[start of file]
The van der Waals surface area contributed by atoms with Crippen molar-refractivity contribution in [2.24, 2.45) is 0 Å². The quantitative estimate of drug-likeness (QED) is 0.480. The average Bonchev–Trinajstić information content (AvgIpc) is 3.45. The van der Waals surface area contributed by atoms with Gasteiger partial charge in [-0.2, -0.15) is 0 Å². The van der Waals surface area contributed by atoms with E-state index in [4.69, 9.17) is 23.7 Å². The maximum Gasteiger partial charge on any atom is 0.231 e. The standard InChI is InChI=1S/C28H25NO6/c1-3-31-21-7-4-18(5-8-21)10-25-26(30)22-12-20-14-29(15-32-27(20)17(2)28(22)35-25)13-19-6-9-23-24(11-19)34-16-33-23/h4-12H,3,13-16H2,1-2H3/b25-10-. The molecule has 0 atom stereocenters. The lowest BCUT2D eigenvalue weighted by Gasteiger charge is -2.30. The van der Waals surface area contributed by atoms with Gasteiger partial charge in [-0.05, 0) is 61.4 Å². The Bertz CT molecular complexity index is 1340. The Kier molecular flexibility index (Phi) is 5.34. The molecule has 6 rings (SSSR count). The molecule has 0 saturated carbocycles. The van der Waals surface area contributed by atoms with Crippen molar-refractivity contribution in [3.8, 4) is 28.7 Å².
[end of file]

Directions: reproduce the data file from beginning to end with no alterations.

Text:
The van der Waals surface area contributed by atoms with Crippen molar-refractivity contribution in [2.24, 2.45) is 0 Å². The quantitative estimate of drug-likeness (QED) is 0.480. The average Bonchev–Trinajstić information content (AvgIpc) is 3.45. The van der Waals surface area contributed by atoms with Gasteiger partial charge in [-0.2, -0.15) is 0 Å². The van der Waals surface area contributed by atoms with E-state index in [4.69, 9.17) is 23.7 Å². The maximum Gasteiger partial charge on any atom is 0.231 e. The standard InChI is InChI=1S/C28H25NO6/c1-3-31-21-7-4-18(5-8-21)10-25-26(30)22-12-20-14-29(15-32-27(20)17(2)28(22)35-25)13-19-6-9-23-24(11-19)34-16-33-23/h4-12H,3,13-16H2,1-2H3/b25-10-. The molecule has 0 atom stereocenters. The lowest BCUT2D eigenvalue weighted by Gasteiger charge is -2.30. The van der Waals surface area contributed by atoms with Gasteiger partial charge in [-0.05, 0) is 61.4 Å². The Bertz CT molecular complexity index is 1340. The Kier molecular flexibility index (Phi) is 5.34. The molecule has 6 rings (SSSR count). The molecule has 0 saturated carbocycles. The van der Waals surface area contributed by atoms with Crippen molar-refractivity contribution in [3.8, 4) is 28.7 Å².